SMU Community Chat: Simonson with the latest on construction

Written by Ethan Bernard

A lot of economists were predicting a recession last year. Ken Simonson, chief economist for the Associated General Contractors of America (AGC), wasn’t one of them.

“I’m sticking with that through this year, but I do disagree with the analysts and economists who still think the Fed is going to be reducing rates,” Simonson told SMU senior analyst David Schollaert on Wednesday.

He noted that he doesn’t expect any rate cuts before 2025. This was just one of the many issues related to construction that he touched upon in an SMU Community Chat on Wednesday.

The Arlington, Va.-based AGC is an association that represents 27,000 firms active in the construction industry.

Construction outlook

Digging into some of the recent US Census Bureau numbers, Simonson said that from February 2023 to February of this year, private residential construction grew 7% and nonresidential increased 14%. And all of the nonresidential categories have been growing, he noted.

Total construction spending was up 11% year on year, Census data show (numbers are not adjusted for inflation).

“We had single family now up 17%,” he said. “I think that’s a surprise to a lot of people who think it’s still in the dumps. But the real low point happened over a year ago, and it has been climbing for the last 10 or 12 months.”

However, he cautioned that the reason all the spending put in place is holding up “is not really a good news story.”

“It’s a sign that contractors have been waiting and waiting to get hold of switchgear and transformers, so that they can get power into apartment buildings and other types of buildings, and then light them up and without that kind of delay,” he said.

Still, Simonson said that his outlook remains “positive overall for construction.”

“But I warn you that labor availability is going to keep some projects from finishing on time. And will drive up the cost. And these are going to be problems that will persist for quite a while,” he added.

Wage premium in construction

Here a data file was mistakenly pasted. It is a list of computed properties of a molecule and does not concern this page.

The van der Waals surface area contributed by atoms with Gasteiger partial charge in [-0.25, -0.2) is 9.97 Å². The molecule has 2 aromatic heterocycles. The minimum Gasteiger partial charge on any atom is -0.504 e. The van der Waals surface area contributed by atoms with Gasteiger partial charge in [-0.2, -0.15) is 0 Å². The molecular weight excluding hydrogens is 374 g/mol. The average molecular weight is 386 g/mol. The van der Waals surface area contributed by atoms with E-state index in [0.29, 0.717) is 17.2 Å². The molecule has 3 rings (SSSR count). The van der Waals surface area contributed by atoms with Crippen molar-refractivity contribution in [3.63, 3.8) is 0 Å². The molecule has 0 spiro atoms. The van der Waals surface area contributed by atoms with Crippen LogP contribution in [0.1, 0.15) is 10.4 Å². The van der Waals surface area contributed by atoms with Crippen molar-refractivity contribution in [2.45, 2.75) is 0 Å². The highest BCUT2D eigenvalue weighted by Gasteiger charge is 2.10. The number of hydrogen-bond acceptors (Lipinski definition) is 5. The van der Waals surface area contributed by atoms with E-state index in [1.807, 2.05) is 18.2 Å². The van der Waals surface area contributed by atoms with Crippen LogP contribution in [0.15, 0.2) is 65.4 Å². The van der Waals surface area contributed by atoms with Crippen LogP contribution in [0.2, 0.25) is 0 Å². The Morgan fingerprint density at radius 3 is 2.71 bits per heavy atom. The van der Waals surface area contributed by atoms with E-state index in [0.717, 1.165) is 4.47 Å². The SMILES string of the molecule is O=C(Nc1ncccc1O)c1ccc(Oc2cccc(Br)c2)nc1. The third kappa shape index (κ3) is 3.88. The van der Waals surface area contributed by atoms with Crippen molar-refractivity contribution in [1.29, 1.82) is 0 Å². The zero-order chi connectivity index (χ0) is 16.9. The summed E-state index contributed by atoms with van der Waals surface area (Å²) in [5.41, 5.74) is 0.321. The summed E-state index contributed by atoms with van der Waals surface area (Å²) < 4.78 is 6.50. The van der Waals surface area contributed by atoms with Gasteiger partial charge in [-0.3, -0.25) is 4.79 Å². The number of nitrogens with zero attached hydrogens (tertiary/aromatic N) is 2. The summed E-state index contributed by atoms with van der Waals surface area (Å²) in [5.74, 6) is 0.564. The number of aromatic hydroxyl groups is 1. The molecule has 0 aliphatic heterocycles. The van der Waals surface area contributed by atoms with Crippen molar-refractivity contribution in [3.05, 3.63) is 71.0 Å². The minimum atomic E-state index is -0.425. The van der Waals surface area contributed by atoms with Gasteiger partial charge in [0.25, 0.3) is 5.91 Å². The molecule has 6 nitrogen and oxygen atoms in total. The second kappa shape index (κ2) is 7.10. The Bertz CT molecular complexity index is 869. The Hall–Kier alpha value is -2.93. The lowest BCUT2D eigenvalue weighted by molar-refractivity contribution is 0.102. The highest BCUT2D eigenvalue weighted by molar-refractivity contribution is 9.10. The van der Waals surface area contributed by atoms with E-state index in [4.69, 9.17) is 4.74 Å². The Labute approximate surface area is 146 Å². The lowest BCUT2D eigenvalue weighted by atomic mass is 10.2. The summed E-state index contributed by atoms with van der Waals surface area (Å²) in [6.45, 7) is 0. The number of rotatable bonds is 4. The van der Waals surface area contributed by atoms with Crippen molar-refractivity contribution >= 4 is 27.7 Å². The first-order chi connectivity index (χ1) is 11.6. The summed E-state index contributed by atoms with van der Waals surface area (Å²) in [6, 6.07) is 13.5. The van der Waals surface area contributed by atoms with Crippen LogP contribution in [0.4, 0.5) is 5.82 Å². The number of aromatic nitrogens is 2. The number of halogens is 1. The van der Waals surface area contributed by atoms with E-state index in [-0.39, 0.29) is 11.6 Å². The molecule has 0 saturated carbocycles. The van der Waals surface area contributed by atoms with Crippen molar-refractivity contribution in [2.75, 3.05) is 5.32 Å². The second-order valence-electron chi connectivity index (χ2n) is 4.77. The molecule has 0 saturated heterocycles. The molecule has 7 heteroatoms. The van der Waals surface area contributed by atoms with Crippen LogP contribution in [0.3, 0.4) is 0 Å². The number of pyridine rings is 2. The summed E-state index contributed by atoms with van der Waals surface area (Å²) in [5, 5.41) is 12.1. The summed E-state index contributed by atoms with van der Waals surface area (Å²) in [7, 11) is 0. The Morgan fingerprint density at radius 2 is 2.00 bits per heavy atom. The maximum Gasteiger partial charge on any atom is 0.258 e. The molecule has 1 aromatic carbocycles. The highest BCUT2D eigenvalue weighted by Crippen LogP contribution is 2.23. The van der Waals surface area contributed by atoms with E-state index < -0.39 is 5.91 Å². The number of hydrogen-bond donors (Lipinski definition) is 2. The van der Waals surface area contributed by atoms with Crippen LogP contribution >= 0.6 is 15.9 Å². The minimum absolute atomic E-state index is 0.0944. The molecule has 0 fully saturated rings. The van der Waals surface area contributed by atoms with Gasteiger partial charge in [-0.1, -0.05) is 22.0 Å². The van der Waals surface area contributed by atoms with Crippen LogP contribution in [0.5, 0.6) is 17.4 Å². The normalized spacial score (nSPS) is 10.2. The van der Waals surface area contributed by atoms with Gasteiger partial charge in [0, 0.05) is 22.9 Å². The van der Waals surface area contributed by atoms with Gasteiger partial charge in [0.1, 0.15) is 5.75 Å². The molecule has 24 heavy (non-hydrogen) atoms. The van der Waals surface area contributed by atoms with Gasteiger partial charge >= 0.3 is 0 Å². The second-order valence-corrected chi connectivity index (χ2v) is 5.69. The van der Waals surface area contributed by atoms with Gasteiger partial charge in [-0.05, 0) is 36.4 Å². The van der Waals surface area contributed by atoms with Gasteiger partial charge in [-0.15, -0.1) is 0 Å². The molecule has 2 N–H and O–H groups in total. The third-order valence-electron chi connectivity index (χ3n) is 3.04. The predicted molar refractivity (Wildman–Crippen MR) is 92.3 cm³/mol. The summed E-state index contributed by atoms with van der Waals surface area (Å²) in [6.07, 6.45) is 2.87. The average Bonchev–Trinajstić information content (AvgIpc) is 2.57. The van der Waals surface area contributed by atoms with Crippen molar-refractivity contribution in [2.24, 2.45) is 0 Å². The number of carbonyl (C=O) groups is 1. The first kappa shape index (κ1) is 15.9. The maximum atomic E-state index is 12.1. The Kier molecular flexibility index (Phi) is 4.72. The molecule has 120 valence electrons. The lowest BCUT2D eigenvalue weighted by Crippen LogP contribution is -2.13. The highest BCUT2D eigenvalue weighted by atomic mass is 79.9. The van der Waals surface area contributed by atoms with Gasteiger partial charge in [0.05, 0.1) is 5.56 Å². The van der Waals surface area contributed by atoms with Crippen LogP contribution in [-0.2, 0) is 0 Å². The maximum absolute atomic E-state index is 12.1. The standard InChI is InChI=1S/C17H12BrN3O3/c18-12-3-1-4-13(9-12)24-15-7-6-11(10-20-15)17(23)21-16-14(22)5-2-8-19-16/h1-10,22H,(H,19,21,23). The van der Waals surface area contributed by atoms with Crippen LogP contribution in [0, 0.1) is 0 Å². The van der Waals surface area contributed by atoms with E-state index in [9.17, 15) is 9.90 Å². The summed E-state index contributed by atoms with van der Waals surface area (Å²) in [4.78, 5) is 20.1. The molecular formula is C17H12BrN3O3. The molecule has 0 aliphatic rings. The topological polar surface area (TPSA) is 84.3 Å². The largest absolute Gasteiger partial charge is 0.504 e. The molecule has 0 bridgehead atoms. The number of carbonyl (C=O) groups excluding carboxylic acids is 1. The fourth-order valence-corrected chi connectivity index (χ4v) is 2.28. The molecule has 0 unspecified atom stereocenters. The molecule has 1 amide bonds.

In his remarks, Simon touched on what he termed a “wage premium” in construction.

This entails the challenge construction faces in that it requires workers to be outdoors in all kinds of weather. “They can’t just drop their tools and leave in the middle of the day,” Simonson said. For this they are paid a premium over other workers.

Simonson uses a series of metrics in national labor statistics involving a comparison of average hourly earnings for production and nonsupervisory employees in construction with the average for production nonsupervisory workers in the private sector to determine the premium.

The premium was relatively constant from 2000 to 2019, but shrank with the outset of the pandemic as pay increased at grocery stores, restaurants, etc. People at home were more apt to order meals and goods. Subsequently, warehouses, delivery companies, etc., raised their pay.

He said it’s come back gradually, “but nowhere near what it was before.”

Simonson believes that the premium will go up even more to “attract workers to construction jobs at a time when so many other jobs can be done remotely or on a hybrid basis, or with flexible hours.”


One hot topic on the Community Chat was when government infrastructure money will start rolling in for projects. Simonson said that, by and large, many contractors are still saying they have not won project awards.

“I think that will be changing as we go through this year,” he said. However, he noted there are still questions swirling around what “qualifies for waivers under the Build America, Buy America Act that’s going to be a very tricky process to navigate.”

“This year, I expect to see a lot more broadband Internet build-out, and some of the other smaller categories also growing,” he said. “And then huge projects for rail tunnels and other passenger rail getting started this year.”

Baltimore bridge fallout

Ripped from the headlines, Simonson was asked if there’s been any impact on construction from the May 26 collapse of the Francis Scott Key Bridge in Baltimore.

“I’ve been asking about that since the day it happened, and fortunately nobody has said that they have experienced a delay in receiving materials that they needed or any price increases,” he said.

“I think that companies and authorities have done a great job of trying to mitigate the damage to the logistics,” Simonson added.

Looking ahead, he said he’s more optimistic than he was three weeks ago that the event will not have an impact.

Of course, this is just a brief snapshot of what was discussed. To see a replay of the whole chat, click here.

Also, be sure to catch our next Community Chat on May 1 at 11 a.m. ET with Hybar CEO David Stickler. You can register here.

Ethan Bernard

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